We are now witnessing the golden age of hardware startups focused on information and communication technologies.
The Silicon 100 report is a harbinger of a golden age of startups carrying out significant contribution to hardware technology development. The startup revolution kicked off by Silicon Valley has spread around the globe, from Cambridge, England to Budapest, Hungary and from Hefei, China to Kyoto, Japan.
It’s worth noting that, despite the ubiquitous presence of electronics, hardware startups haven’t been seen as investible during the 2000s. At the turn of this century, the startup realm started to become an almost-exclusive domain of software and Internet-mediated services outfits as venture capitalists started to move away from hardware.
The focus on software and Internet-mediated services has largely remained in place, but the tide began turning in favor of hardware startups again in the mid-2010s. Sure, it’s going to take a while in realizing this paradigm shift, but that makes this report even more significant.
“A fundamental change in the way compute is done marks a major trend at the moment and it’s likely to continue in the decades to come,” said Peter Clarke, the veteran technology journalist who curated the list of 100 companies worth watching. It’s a broad list that also includes startups that are into a mix of hardware and software, known as platform companies.
“It looks a lot similar to the explosion of microprocessor design in the 1970s,” Clarke said. He noted that among the sheer number of semiconductor startups, there are scores of companies providing hardware for artificial intelligence (AI) and machine learning (ML) applications. “Sensors are also a very rich field these days,” he added.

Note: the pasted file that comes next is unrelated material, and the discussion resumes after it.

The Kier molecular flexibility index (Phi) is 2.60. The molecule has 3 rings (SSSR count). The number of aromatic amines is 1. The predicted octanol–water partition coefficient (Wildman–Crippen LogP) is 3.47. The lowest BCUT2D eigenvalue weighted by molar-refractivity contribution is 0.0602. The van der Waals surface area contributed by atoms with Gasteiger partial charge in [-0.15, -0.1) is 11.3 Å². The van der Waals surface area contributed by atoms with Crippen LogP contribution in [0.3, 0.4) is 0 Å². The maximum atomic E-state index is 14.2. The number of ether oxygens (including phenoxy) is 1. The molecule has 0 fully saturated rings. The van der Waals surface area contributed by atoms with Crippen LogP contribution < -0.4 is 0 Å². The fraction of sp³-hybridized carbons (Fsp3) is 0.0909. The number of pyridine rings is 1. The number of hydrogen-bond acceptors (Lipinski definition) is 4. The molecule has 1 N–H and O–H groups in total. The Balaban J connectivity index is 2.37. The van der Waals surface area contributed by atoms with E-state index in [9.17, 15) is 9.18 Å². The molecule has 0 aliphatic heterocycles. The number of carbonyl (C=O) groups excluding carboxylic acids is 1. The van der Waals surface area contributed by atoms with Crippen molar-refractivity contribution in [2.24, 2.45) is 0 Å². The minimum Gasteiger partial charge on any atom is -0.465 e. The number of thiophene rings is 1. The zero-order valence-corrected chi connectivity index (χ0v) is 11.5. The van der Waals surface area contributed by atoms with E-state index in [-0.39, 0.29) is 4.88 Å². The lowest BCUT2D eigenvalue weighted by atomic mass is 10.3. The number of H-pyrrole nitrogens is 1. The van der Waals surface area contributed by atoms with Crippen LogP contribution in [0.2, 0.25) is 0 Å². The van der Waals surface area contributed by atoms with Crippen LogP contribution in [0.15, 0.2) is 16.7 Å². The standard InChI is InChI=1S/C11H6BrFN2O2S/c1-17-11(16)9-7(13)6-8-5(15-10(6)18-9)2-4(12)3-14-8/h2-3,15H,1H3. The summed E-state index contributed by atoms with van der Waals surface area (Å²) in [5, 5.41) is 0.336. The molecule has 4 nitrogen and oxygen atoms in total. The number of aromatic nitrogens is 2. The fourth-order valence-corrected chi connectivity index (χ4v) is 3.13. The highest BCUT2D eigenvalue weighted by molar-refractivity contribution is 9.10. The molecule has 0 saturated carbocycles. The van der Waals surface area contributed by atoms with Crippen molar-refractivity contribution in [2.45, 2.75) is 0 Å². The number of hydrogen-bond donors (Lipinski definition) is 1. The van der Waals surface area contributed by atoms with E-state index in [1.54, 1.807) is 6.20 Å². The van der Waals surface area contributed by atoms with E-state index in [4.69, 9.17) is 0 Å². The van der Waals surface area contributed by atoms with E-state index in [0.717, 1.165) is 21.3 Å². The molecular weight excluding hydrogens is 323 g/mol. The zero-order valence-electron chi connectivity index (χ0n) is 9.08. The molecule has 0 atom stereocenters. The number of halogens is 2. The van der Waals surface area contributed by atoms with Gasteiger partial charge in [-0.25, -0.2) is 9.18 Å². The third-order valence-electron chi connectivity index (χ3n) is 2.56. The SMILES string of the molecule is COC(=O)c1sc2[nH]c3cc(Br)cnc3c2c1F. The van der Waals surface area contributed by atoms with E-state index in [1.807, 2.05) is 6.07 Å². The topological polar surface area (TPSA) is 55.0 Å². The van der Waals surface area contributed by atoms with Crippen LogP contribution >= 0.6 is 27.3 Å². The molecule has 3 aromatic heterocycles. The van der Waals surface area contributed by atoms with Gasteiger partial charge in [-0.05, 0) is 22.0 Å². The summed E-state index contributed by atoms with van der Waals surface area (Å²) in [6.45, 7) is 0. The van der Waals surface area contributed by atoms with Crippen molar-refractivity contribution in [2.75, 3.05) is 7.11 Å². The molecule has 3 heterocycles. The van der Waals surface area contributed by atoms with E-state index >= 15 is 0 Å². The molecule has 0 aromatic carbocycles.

Another important finding of this report shows China as the most significant place for hardware startups after Silicon Valley, which still offers a rich environment and ample opportunities for success. The Silicon 100 offers a sneak peek into the fabless chip design scene in China.
Israel is another location to watch. “Israel has demonstrated that if you have the right combination of highly-qualified engineers, entrepreneurial spirit, and capital to go with, great things can happen,” Clarke said.
We are now witnessing the golden age of hardware startups focused on information and communication technologies, and it’s expanding not only the number of startups, but also the number of areas in which these startups are working.
So why did venture capitalists’ confidence in hardware return? Find out the answer to this and see the profile of the daring innovators by downloading the free Silicon 100 report.
Majeed Ahmad is Executive Editor at EDN, and has covered the electronics design industry for more than two decades.